Turning Around California’s Foreclosure Market Requires An Investment
By John Ford
The Great Recession of 2008 collapsed our housing market and foreclosures skyrocketed. More than seven years later, as home values are beginning to move upward, there are still economic caution flags. California isn’t out of the woods yet; we grapple with some of the highest numbers of foreclosures in the nation.
In 2015, national foreclosure filings, default notices, scheduled auctions and bank repossessions were reported on 1.1 million properties, down three percent from 2014 and down sixty-two percent from the peak of 2.8 million properties in 2010.
In analyzing California foreclosure data, Daren Blomquist, contributor to Forbes, concluded that the average California default amount was $56,415 in 2014, an amount representing homeowners who missed their mortgage payments an average of 18 months before the bank started its foreclosure process. While this process took 429 days, the total time from delinquency to the bank auction, took an average of 1,213 days – well over 3 years to complete the process.
In the past few years, the banking industry has tried to unclog the foreclosure pipeline, by working with homeowners to modify their loans or to get the homes back on the market.
As Blomquist noted, the foreclosure process can take a long time, but the timeline is intended to help homeowners exhaust every possible option they might have, in order to keep their home. If the financial ability is not there, the bank auctions off the property.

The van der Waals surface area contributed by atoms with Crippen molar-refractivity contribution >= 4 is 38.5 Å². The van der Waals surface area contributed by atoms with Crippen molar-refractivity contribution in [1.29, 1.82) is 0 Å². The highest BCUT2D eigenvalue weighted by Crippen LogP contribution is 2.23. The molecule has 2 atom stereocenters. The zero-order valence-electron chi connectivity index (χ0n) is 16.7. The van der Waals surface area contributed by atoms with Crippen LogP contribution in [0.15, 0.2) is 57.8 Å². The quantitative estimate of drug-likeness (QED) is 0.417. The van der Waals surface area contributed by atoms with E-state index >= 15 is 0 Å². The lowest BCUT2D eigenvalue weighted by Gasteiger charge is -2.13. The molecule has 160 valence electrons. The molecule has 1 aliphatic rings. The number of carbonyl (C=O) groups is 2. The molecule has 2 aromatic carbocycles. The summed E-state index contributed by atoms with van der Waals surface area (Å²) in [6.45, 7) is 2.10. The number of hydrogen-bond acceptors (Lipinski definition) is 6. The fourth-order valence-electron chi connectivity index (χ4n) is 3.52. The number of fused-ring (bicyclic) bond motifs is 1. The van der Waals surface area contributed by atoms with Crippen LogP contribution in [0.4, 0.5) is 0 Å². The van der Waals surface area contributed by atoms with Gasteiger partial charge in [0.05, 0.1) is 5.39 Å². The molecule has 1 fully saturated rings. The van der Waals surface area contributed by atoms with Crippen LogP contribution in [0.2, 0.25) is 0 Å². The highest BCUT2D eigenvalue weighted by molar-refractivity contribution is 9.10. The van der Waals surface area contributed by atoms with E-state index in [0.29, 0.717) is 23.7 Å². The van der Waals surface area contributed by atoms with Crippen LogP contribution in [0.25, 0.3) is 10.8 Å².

Real estate investment groups like Wedgewood in Southern California, for example, work with both federal government agencies and banking institutions to purchase blocks of homes, buying hundreds of homes each month. After taking title, a team of property managers inspects the homes, cleans them up, rehabilitates them and then makes them available to new homebuyers.
These investment groups often have limited knowledge about the condition of the property it is buying, taking the homes as is and assuming all the risks and responsibility.
Some of the homes are completely gutted. Others are abandoned. Some have been destroyed by transients or local gang members. In homes where the previous homeowner or tenant still resides, many of these real estate buyers have adopted a highly responsible and compassionate approach to working with those tenants who have fallen on hard times. It is industry leading approach includes a “Cash for Keys” program to help residents move into their next home by offering financial assistance for their transition.
Local communities depend on these real estate investment groups because they have the financial ability to buy, refurbish and quickly sell these homes in order to reduce the density of foreclosed homes. They help rid areas of blight; boarded up homes with unkept yards often times attract crime and reduces the property values of the neighborhood. Homes with good tenants make good neighborhoods. Responsible homeowners pay taxes and become an integral part of the community.
As the housing market continues to rebound and the foreclosure pipeline improves, investment companies will continue to play a pivotal role in improving the economic housing market and financial stability of local communities that depend on the property tax revenue to provide vital city and county services.
John Ford is a licensed realtor with the Ford Realty Group. He specializes in housing both in the San Gabriel Valley and North Orange County areas